Right Thinking From The Left Coast
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Tuesday, December 14, 2010

The Limits of Power

Radley Balko, building on yesterday’s ruling on the healthcare mandate, asks his Leftie readers a question: do they believe, apart from the Bill of Rights, that the Constitution puts any limits on the power of the federal government? It’s a “you should read the whole thing” thing.

Do you buy into the idea that the people delegate certain, limited powers to the government through the Constitution, or do you believe that the government can do whatever it wants, save for a few restrictions outlined in the Constitution? It’s not an unimportant distinction. I’m not sure it’s consistent to believe that the government gets its power from the people, but the people have gone ahead and given the government the power to do whatever it wants.

I’m not trying to be cute. I’m genuinely interested in how people on the left answer these questions. Rep. Pete Stark, a liberal Democrat, said a few months ago that he believes there are no constitutional restrictions on what the Congress can do. To hear from a sitting Congressman was refreshingly honest. And terrifying.

Think about what it means.  We have two parties who have rigged the game to ensure that someone from their ranks wins every election, nearly every time. And every 10 years, they gerrymander the districts so as few of us as possible even get that choice. All of which is why reelection rates usually top 95 percent, even though approval ratings for Congress rarely rise above 30. So Congress doesn’t really have to answer to the voters. And it really doesn’t have to answer to the Constitution.

Whenever conservatives raise the delegated powers issue, liberals tend to roll their eyes.  Nancy Pelosi—our soon to be ex-Speaker—literally asked “Are you serious?” when asked if Congress had the power to mandate health insurance.  Elena Kagan, in her hearings, said the government could order you to eat your vegetables if it decided to.  Clinton’s solicitor general, during arguments in Lopez v. United States, could not tell the justices of any limits to the commerce clause.

To be blunt: it’s very clear that the Constitution was written with the intent of limiting the federal government’s power.  The purpose of things like the commerce clause is not to force politicians to find some twisted logic to use it to do X; the purpose is to tell Congress whether or not it can do X, period.  Thomas Jefferson specifically wrote about playing “this is the house Jack built” with the enumerated powers.  The point is restriction, not justification.

Now maybe that view is out of date.  But if you think so, amend the Constitution.  To quote me:

They key point that critics of originalism miss is that the amendments are part of the Constitution. The most ridiculous criticism I ever heard was from Whoopi Goldberg saying that originalist argument meant she would only get 3/5 of a vote (granted, she have been trying to be funny; it’s hard to tell). But the 3/5 compromise was stripped by the 13th and 14th amendments. No originalist worth his salt would even contemplate that argument.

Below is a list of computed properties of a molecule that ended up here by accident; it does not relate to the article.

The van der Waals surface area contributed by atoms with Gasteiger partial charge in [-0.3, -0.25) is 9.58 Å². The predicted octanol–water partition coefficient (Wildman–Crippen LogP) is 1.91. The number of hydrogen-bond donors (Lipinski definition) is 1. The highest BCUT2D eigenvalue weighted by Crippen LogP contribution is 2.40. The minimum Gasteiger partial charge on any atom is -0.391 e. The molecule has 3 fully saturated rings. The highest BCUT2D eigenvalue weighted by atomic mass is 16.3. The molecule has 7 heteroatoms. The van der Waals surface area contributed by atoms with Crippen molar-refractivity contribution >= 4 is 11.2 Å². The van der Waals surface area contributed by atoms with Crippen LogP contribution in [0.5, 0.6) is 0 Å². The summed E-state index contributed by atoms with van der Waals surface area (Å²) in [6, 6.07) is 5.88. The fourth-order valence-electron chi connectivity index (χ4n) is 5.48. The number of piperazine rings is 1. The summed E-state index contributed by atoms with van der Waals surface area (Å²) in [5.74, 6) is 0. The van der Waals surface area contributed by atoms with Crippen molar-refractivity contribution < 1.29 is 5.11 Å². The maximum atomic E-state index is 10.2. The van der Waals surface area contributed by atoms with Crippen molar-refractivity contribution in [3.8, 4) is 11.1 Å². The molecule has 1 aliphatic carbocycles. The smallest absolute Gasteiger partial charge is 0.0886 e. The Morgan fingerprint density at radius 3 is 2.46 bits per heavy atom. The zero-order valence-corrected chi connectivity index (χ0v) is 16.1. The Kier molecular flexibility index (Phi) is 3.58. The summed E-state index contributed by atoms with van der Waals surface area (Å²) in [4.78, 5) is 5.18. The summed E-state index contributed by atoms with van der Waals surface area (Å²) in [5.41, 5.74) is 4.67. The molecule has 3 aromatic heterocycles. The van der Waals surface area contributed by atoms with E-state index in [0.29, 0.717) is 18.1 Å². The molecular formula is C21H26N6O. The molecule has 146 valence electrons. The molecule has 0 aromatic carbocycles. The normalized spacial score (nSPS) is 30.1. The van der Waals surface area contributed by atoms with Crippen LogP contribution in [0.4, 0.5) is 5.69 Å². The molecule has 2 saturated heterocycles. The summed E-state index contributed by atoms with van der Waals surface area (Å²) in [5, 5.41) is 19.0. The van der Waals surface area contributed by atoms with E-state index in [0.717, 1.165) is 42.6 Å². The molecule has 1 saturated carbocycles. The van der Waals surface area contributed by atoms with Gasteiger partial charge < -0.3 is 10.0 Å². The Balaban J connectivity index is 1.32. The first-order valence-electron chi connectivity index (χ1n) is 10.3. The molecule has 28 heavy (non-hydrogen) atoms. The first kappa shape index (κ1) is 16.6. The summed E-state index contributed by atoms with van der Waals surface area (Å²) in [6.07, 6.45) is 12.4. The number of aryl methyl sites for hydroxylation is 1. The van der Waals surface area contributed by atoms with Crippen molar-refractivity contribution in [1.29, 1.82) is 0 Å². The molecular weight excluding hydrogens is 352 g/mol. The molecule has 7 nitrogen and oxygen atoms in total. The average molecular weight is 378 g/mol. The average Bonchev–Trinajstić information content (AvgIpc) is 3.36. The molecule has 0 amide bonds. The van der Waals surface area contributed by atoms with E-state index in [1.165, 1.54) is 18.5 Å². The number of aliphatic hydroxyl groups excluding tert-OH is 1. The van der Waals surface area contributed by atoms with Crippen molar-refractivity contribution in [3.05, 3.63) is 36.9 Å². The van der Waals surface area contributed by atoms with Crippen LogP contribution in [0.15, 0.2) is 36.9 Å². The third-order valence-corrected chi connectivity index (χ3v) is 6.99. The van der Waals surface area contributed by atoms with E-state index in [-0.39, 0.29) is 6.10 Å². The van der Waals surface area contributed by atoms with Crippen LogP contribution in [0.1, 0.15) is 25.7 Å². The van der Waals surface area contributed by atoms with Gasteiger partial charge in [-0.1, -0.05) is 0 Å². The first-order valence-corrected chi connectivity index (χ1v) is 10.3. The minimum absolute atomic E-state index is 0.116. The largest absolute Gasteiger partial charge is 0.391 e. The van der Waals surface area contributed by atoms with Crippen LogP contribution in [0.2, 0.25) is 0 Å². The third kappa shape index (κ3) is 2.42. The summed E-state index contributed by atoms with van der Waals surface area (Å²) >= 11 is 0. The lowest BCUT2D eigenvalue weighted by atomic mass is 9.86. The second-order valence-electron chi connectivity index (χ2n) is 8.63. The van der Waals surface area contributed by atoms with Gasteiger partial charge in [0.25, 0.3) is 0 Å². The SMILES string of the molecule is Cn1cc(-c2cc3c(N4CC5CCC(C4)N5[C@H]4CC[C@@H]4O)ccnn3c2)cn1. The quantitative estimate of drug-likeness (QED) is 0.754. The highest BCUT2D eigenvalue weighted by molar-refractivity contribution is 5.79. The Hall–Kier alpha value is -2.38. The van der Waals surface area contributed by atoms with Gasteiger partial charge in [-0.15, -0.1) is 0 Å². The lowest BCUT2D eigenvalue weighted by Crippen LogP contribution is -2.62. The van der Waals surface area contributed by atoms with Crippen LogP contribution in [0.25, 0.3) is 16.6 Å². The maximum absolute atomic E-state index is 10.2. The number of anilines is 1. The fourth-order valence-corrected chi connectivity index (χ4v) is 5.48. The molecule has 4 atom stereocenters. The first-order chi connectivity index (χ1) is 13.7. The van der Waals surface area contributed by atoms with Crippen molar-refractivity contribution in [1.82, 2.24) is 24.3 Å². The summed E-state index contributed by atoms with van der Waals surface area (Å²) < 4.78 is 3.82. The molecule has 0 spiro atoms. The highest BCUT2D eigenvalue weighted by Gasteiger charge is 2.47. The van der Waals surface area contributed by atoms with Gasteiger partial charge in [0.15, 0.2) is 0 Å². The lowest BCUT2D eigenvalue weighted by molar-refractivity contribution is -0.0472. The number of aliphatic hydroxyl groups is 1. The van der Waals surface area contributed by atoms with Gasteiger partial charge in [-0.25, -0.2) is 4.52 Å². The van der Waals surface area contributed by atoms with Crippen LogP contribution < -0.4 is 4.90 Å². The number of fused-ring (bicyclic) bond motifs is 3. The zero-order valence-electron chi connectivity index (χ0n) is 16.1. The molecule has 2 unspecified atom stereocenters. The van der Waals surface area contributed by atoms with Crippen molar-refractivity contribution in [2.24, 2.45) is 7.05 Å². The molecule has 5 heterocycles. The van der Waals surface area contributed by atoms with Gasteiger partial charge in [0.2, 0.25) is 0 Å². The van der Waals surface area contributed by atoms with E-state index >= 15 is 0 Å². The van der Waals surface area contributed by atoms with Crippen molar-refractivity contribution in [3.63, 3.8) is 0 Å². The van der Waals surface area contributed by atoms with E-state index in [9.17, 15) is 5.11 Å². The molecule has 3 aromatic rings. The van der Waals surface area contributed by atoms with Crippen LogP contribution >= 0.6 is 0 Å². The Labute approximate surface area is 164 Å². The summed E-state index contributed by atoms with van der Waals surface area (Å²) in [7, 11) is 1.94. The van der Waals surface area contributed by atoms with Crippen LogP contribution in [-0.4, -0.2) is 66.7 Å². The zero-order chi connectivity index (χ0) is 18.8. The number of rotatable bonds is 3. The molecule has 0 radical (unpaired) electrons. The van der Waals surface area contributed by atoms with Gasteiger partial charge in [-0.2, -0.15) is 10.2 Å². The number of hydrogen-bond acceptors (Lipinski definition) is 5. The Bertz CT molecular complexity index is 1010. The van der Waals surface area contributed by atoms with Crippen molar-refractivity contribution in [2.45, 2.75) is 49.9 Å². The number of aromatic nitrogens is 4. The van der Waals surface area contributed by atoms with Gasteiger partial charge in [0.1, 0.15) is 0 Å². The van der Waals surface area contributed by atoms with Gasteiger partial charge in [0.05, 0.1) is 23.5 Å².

If you don’t like the implications of the Constitution, you can amend it — as we have done 17 times. If you don’t like the American people having guns, pass an amendment restricting the second. If you think the government should provide healthcare, pass an amendment expanding federal authority. If you think it should ban private discrimination, pass an amendment. That’s part of originalism — that the Constitution can be amended as time goes on.

The benefit is that amending the Constitution makes the rules apparent to everyone. It does not allow courts or legislatures to arbitrarily change our liberties on a whim. (And remember: living Constitution arguments apply to both sides. We saw, with the last Administration, that “living Constitution” arguments can lead to things like ignoring habeas.)

Of course, amending the Constitution is hard. But it’s supposed to be hard. That way, only massive consensus can change the fundamental basis of our government. “Living Constitution” arguments, seen in this light, become the lazy man’s way of changing the Constitution. It’s a way of getting what supporters want without having to get 75% support.

If you believe the enumerated powers are old-fashioned and no longer relevant, why can’t we say the same thing about the First Amendment?  Or the Fourth?  Or the Fifth?  What makes one part of the Constitution sacrosanct and another irrelevant?  That you happen to value one and not the other?  That’s an awfully insular point of view, no?

The point of having a Constitution is to have the rules laid out so that everyone knows where they stand.  When you have a massive section of the political class declaring that they can do fuck-all, there’s really not much point in having a Constitution any more.  Is there?

Posted by Hal_10000 on 12/14/10 at 08:59 PM in Politics   Law, & Economics  • (0) TrackbacksPermalink
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